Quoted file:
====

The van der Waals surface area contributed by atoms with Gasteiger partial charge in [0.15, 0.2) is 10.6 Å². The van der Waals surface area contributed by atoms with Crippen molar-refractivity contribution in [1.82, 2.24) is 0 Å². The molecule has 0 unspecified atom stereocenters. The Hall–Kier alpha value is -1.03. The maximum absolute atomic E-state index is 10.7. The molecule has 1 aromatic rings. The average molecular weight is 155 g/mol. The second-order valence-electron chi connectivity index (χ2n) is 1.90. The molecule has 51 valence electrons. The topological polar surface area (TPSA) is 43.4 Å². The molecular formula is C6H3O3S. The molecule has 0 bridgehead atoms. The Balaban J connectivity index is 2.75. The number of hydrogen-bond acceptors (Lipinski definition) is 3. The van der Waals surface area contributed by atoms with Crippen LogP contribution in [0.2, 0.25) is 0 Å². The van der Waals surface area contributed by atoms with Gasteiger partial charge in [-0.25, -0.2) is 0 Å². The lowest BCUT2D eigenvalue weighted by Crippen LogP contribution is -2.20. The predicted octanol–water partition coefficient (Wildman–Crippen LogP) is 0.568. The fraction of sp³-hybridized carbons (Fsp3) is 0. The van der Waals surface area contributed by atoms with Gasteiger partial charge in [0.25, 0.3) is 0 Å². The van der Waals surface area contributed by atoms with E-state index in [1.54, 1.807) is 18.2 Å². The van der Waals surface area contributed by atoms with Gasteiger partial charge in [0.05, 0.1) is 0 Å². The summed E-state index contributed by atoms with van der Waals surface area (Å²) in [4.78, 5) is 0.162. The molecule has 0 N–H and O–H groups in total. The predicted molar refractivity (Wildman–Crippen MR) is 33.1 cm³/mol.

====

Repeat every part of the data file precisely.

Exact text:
The van der Waals surface area contributed by atoms with Gasteiger partial charge in [0.15, 0.2) is 10.6 Å². The van der Waals surface area contributed by atoms with Crippen molar-refractivity contribution in [1.82, 2.24) is 0 Å². The molecule has 0 unspecified atom stereocenters. The Hall–Kier alpha value is -1.03. The maximum absolute atomic E-state index is 10.7. The molecule has 1 aromatic rings. The average molecular weight is 155 g/mol. The second-order valence-electron chi connectivity index (χ2n) is 1.90. The molecule has 51 valence electrons. The topological polar surface area (TPSA) is 43.4 Å². The molecular formula is C6H3O3S. The molecule has 0 bridgehead atoms. The Balaban J connectivity index is 2.75. The number of hydrogen-bond acceptors (Lipinski definition) is 3. The van der Waals surface area contributed by atoms with Crippen LogP contribution in [0.2, 0.25) is 0 Å². The van der Waals surface area contributed by atoms with Gasteiger partial charge in [-0.25, -0.2) is 0 Å². The lowest BCUT2D eigenvalue weighted by Crippen LogP contribution is -2.20. The predicted octanol–water partition coefficient (Wildman–Crippen LogP) is 0.568. The fraction of sp³-hybridized carbons (Fsp3) is 0. The van der Waals surface area contributed by atoms with Gasteiger partial charge in [0.25, 0.3) is 0 Å². The van der Waals surface area contributed by atoms with E-state index in [1.54, 1.807) is 18.2 Å². The van der Waals surface area contributed by atoms with Gasteiger partial charge in [0.05, 0.1) is 0 Å². The summed E-state index contributed by atoms with van der Waals surface area (Å²) in [4.78, 5) is 0.162. The molecule has 0 N–H and O–H groups in total. The predicted molar refractivity (Wildman–Crippen MR) is 33.1 cm³/mol.